Old Photos From The Wild West
Certain images come to mind when we think about the “Wild West”. From tales of cowboys fighting Indians to grand adventures of saloons. However, most of that information about that period in history mostly came from what we’ve seen on TV and movies.
Certainly, there may have been some truth in those stories but nothing can compare to the real photographic documentation of that era. So if you think you knew everything about Wild West, think twice! Here is a selection of the rarest photos that show you the real side of the Old West.
The Real Texas Rangers
The Rangers were formed in 1823 with the purpose of defending Texas after the Mexican War of Independence. They became the Wild West’s most infamous lawmen, killing many notorious outlaws, including the bank robber Sam Bass.
Charley Nebo (on the left) came from his Canada to the US in 1861. He fought for the Union during the Civil War but later he went to New Mexico to become a cowboy. He was respected and feared in the West, he once killed a man after seeing him killing a dog that belonged to a boy. Besides, he was even friend of Billy the Kid.
The Rufus Buck Gang
Unlike most criminal bands in the Wild West, the Rufus Buck Gang was formed by Creek Indian and African American outlaws. Eventually, they were hanged for assaulting stores in Arkansas and Oklahoma.
Also known as “Rose of Cimarron,” she fell in love with the bandit George “Bittercreek” Newcomb when she was 14 or 15. But two years later, Newcomb was killed by her two brothers, who ironically were both bounty hunters.
In this photo, we can see how gold hunters are traveling through the dangerous hot Death Valley in 1849 to arrive in California during the gold rush. Many died in that desert trying to reach California.
Quanah Parker was a Chief of the Comanche tribe who was known for his bravery and aggressiveness in combat which helped him to become a leader at a young age.
Dispossessed Navajo People
This photo was taken near Fort Defiance, New Mexico in 1873. These people from the Navajo tribe were some of the many who were dispossessed of their lands during the deceptive “Long Walk.”
Most members of the Navajo tribe traveled through Arizona’s Canyon Chelly during the infamous “Long Walk” in 1864. Over 9,000 Navajos were forced to walk 300 miles to a relocation area in New Mexico.
Belle Starr was a notorious female outlaw who was related to dangerous criminals like Jesse James. She began bootlegging, rustling, and stealing horses after got married to Sam Starr (a Cherokee man) in 1880. She even spent some time in jail but she was killed in 1889.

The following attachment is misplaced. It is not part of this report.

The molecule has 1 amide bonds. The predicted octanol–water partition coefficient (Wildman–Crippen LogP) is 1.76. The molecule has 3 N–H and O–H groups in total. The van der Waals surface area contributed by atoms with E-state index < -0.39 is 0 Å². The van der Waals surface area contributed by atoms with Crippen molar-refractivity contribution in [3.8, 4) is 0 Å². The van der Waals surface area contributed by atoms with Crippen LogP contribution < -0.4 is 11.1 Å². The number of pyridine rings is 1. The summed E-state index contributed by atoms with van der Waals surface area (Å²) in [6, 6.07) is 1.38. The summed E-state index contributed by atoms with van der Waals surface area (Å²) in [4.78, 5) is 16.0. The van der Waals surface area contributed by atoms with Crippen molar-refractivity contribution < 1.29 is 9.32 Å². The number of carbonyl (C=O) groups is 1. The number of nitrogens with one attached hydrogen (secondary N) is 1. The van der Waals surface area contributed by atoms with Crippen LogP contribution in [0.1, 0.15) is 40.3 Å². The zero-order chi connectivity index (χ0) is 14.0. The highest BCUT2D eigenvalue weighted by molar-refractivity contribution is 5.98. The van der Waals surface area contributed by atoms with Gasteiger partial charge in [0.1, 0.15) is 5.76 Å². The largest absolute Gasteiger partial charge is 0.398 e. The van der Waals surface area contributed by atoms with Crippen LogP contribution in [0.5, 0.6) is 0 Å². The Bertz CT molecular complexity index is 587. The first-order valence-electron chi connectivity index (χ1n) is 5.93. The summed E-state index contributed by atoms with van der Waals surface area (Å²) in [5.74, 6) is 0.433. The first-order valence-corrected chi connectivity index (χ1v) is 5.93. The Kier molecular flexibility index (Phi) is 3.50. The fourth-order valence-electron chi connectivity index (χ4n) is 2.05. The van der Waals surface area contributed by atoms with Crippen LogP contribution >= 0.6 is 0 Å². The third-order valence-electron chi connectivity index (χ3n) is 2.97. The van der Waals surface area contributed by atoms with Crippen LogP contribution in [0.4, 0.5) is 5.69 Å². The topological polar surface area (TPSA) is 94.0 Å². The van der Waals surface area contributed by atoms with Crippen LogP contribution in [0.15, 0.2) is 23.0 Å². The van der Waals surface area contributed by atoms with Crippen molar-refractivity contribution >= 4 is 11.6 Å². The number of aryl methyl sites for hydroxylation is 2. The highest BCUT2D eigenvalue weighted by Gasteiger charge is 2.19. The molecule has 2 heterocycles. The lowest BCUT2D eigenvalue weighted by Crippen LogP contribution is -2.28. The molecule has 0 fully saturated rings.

Olive’s family was killed by a group of Mojave Indians when she was a young girl. She and her sister were taken as slaves by the tribe which taught them their customs. Eventually, she would rejoin European Americans but the tattoo that she carried was for marked her as a slave.
This photo was taken around 1900 and portrays how wealthy people were escorted by armed horsemen through the treacherous roads of Sierra Nevada.
A Wolf Captured By Cowboys
Predators like bears, wolves, and mountain lions regularly killed the precious cattle, so it was a big accomplishment when these cowboys captured a gray wolf in Wyoming in 1887.
The Darkroom Wagon of Timothy H. O’Sullivan
Timothy H. O’Sullivan was one of the most important photographers of the Wild West. This rare photo shows how Mr. O’Sullivan traveled with his mobile darkroom carried by four mules through the treacherous Carson Sink in Nevada.
The Paiute Tribe
This photo of some members of the Paiute tribe was taken in 1872, 12 years after Paiute War which they were almost wiped out by U.S settlers and cowboys.
Ned Christie was a Cherokee political figure who fought U.S. lawmen in a series of legal conflicts which earned the title of “Ned Christie’s War.” Many states that the accusation that he killed a Marshall in 1887 was fabricated. In consequence, his house was burned down by law enforcement officials 1889. Eventually, he was killed in 1892.
Spotted Elk (also known as Big Foot) was a Lakota Sioux chief that was killed during the Wounded Knee Massacre in 1890. A total of 152 Native Americans (including women and children) were killed by Union soldiers that tragic day.
“Bloody Bill” Anderson
William T. Anderson earned his nickname of “Bloody Bill” due to his violent tendencies during the American Civil War. He even was the leader of a group of Confederate guerrillas which captured a train full of Union soldiers, killing 24 of them in Centralia, Missouri, in 1864. His reason? To avenge his sister’s death, who passed away while she was under the Union’s custody.
The Dalton Gang
The three Dalton brothers decided to become bandits and trains robbers after they didn’t receive a payment for a job. They managed to do a good job until a bank robbery gone wrong in Kansas in 1892. Bob and Grat Dalton were killed in the act while Emmet (who received 23 bullets) survived but spend his next 14 years in jail.
Due to the circumstances of their lifestyles and the long cattle drives to watch, it was very difficult for cowboys to get a free time to relax and take a bath.
The Cow Boy
This pic portrays the former miner John C.H. Grabill who was titled “The Cow Boy.” He is considered one the most realistic images of an authentic cowboy.